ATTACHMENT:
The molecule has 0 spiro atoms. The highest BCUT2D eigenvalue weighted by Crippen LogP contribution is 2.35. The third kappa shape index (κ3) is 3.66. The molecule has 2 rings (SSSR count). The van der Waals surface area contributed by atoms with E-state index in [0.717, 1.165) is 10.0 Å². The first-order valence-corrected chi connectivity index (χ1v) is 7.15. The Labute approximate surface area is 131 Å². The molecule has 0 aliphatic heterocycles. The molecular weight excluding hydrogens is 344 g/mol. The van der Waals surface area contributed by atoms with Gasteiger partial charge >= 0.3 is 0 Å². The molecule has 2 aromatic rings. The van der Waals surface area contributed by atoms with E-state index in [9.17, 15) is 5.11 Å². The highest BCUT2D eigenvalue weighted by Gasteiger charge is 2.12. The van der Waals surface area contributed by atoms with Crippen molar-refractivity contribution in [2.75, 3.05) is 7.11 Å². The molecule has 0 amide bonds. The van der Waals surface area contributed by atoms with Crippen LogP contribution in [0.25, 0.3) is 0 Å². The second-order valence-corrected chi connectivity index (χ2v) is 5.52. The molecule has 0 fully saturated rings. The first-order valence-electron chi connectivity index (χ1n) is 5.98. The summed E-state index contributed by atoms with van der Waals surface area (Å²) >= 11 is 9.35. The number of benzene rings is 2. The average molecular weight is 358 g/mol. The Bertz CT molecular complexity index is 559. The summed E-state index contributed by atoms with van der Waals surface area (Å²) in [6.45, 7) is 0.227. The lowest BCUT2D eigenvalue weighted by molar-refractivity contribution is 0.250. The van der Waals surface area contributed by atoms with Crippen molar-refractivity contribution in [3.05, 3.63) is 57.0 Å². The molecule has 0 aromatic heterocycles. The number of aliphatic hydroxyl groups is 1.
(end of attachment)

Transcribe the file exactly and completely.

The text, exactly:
The molecule has 0 spiro atoms. The highest BCUT2D eigenvalue weighted by Crippen LogP contribution is 2.35. The third kappa shape index (κ3) is 3.66. The molecule has 2 rings (SSSR count). The van der Waals surface area contributed by atoms with E-state index in [0.717, 1.165) is 10.0 Å². The first-order valence-corrected chi connectivity index (χ1v) is 7.15. The Labute approximate surface area is 131 Å². The molecule has 0 aliphatic heterocycles. The molecular weight excluding hydrogens is 344 g/mol. The van der Waals surface area contributed by atoms with Gasteiger partial charge >= 0.3 is 0 Å². The molecule has 2 aromatic rings. The van der Waals surface area contributed by atoms with E-state index in [9.17, 15) is 5.11 Å². The highest BCUT2D eigenvalue weighted by Gasteiger charge is 2.12. The van der Waals surface area contributed by atoms with Crippen molar-refractivity contribution in [2.75, 3.05) is 7.11 Å². The molecule has 0 amide bonds. The van der Waals surface area contributed by atoms with Crippen LogP contribution in [0.25, 0.3) is 0 Å². The second-order valence-corrected chi connectivity index (χ2v) is 5.52. The molecule has 0 fully saturated rings. The first-order valence-electron chi connectivity index (χ1n) is 5.98. The summed E-state index contributed by atoms with van der Waals surface area (Å²) >= 11 is 9.35. The number of benzene rings is 2. The average molecular weight is 358 g/mol. The Bertz CT molecular complexity index is 559. The summed E-state index contributed by atoms with van der Waals surface area (Å²) in [6.45, 7) is 0.227. The lowest BCUT2D eigenvalue weighted by molar-refractivity contribution is 0.250. The van der Waals surface area contributed by atoms with Crippen molar-refractivity contribution in [3.05, 3.63) is 57.0 Å². The molecule has 0 aromatic heterocycles. The number of aliphatic hydroxyl groups is 1.